Ketanji Brown Jackson and the burden of firstness

Supreme Court nominee Ketanji Brown Jackson testifies during her Senate Judiciary Committee confirmation hearing
Associated Press/Alex Brandon
Supreme Court nominee Ketanji Brown Jackson testifies during her Senate Judiciary Committee confirmation hearing on Capitol Hill in Washington on Wednesday, March 23, 2022. 

During the Senate confirmation hearings of Judge Ketanji Brown Jackson this week, Sen. Dick Durbin (D-Ill.) said, “You, Judge Jackson, can be the first. It’s not easy being the first. You have to be the best and in some ways the brightest.”  

That statement could not be more true — or more problematic. It implies that women of color everywhere have to accept only one reality: Getting ahead for them must always require working harder, doing more and accepting discrimination as inevitable. Shouldn’t instead the burden lie with society to work harder to evolve?

This week’s confirmation hearings provide the public with a window into the challenges faced every day by women of color in the workplace. They exposed the inequity and bias that is so pervasive that it even follows us into the most elite seats of power, and highest levels of professional achievement. 

Just like Jackson, who forced a smile through uncomfortable and even offensive moments, women of color have learned to hold their emotions even when colleagues and bosses greet them with insensitive comments like, “You are so articulate.” 

Does being a first really have to require this?

The double standard that demands that Jackson not only be qualified, but overqualified, mirrors what countless women of color face in the workplace. 

After spending decades navigating the corporate world as a “first” woman of color leader, and feeling isolated, confused and forced to prove myself again and again, I left my job and spent the last few years interviewing hundreds of professional women of color to study the challenges of being a “first, few and only.” Just this week a woman of color shared that during a recent interview process, the HR team asked her for her Ph.D. thesis and documentation, something she confirmed was not asked of the white candidates. 

Durbin was right when he said, “You have to be the best.” Firstness as a woman of color requires you to be exceptional, perfect and irreproachable. The women I met have to edit, conform and give up parts of themselves to get ahead, and success often comes at the cost of their health and their agency. They get to seats of power yet still struggle to feel powerful. Many of them end up surviving instead of thriving. This is the dark and damaging side of firstness and trailblazing.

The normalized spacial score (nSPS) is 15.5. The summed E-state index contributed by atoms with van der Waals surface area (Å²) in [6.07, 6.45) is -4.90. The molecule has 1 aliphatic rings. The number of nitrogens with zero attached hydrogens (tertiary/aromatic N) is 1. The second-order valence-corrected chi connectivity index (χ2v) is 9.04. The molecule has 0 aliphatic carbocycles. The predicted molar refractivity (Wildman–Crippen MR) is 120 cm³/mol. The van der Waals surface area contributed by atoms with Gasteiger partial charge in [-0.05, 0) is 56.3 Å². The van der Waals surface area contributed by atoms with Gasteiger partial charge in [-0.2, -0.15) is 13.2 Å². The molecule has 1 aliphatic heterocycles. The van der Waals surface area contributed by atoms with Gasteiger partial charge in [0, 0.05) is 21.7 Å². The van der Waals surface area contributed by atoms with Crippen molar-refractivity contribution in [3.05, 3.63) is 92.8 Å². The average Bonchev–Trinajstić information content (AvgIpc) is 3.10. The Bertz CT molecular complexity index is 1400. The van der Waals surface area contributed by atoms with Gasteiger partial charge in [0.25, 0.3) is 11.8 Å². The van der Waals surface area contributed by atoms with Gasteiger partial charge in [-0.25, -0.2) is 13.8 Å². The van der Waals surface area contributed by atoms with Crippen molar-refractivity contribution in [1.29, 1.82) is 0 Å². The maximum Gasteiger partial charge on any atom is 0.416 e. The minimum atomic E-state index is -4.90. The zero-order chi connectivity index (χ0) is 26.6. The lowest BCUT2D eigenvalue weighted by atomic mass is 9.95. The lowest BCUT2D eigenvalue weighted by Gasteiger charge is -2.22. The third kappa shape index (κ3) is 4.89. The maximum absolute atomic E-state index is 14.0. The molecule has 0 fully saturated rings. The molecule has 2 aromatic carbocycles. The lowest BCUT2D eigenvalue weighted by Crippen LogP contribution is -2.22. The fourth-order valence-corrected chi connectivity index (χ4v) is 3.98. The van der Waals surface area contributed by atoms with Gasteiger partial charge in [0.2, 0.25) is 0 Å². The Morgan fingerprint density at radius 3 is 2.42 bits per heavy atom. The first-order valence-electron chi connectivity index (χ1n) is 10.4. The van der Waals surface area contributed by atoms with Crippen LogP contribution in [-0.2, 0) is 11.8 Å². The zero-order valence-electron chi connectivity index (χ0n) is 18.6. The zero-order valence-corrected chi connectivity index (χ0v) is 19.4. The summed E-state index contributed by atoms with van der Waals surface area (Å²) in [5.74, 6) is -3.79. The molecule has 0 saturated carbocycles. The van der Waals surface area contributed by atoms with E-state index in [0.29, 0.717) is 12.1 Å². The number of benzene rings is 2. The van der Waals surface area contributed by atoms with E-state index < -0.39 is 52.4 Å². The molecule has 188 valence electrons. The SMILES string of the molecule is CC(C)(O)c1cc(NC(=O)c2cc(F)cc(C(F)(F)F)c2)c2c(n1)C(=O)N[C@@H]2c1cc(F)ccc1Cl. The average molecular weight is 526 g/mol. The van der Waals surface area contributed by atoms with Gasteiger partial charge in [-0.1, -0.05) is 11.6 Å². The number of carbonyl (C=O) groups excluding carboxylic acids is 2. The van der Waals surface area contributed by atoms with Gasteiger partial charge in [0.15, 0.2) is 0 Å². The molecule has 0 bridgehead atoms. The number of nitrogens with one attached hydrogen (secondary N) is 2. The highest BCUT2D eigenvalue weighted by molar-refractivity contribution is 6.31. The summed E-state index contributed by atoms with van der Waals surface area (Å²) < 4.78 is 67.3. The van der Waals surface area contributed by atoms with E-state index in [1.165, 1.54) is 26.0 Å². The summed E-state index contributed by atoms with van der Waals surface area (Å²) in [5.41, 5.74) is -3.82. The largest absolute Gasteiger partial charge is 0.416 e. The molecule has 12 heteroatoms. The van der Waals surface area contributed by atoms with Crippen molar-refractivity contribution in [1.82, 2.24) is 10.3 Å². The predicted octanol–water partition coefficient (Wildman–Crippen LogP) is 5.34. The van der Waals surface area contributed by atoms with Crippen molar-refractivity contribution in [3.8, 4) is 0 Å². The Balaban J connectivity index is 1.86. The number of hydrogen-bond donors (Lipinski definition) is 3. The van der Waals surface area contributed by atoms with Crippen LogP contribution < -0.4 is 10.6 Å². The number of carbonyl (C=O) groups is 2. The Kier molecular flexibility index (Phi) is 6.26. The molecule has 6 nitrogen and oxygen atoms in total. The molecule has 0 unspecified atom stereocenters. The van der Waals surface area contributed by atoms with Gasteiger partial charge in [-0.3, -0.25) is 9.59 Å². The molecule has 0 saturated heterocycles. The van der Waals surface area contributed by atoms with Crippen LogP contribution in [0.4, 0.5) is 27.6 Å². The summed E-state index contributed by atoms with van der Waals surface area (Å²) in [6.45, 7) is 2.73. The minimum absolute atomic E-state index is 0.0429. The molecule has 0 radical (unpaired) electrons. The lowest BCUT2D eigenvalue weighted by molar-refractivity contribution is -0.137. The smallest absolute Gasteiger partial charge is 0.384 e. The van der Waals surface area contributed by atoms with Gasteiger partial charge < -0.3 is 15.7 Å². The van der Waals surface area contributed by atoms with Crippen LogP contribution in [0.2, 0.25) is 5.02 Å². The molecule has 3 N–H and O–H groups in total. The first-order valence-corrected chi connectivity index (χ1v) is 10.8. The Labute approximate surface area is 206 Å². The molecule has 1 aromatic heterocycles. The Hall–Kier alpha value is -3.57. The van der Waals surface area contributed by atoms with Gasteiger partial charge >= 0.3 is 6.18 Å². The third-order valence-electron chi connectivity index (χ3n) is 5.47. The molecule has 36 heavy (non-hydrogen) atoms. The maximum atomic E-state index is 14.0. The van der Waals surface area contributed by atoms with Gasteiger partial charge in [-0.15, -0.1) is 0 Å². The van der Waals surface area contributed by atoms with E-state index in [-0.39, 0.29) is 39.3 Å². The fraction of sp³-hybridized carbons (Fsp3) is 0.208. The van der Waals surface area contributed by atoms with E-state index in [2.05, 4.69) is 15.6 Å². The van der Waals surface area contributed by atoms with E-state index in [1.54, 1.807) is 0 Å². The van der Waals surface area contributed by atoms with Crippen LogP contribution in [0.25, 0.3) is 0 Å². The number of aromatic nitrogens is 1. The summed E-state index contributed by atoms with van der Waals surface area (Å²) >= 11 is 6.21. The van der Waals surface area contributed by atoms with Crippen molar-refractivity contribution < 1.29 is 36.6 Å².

Jackson’s trial won’t end once she takes her seat. When she becomes a justice, her job will be so much bigger than the job she is confirmed into. There is a “job within the job” for women of color who are firsts. One woman I interviewed shared that as the only Black person in her entire company, she feels the weight of “representing her whole race” with colleagues who have never met another Black person. 

When Sen. Cory Booker (D-N.J.) paused and told Jackson she was worthy, she cried as she appeared to feel a balm to the unspoken burden she carried. I would have cried too, and so would have countless numbers of women of color who identify with the same need for affirmation.  

We all need to remind women of color they are worthy. We have work to do as a society if we want the firsts to become many.

Deepa Purushothaman is the author of “The First, the Few, the Only: How Women of Color Can Redefine Power in Corporate America.” She is the cofounder of nFormation. Purushothaman is also a Women and Public Policy Program leader in practice at the Harvard Kennedy School. Deepa previously spent more than 20 years at Deloitte, where she was one of the youngest people and the first Indian American woman to make partner in the company’s history. She was also the U.S. managing partner of Deloitte’s WIN (Women’s Initiative) program to recruit, retain and advance women. Follow her on Twitter: @DeepaPuru

Tags Biden judiciary Cory Booker Deepa Purushothaman Dick Durbin Judiciary Ketanji Brown Jackson people of color SCOTUS Supreme Court Women women of color

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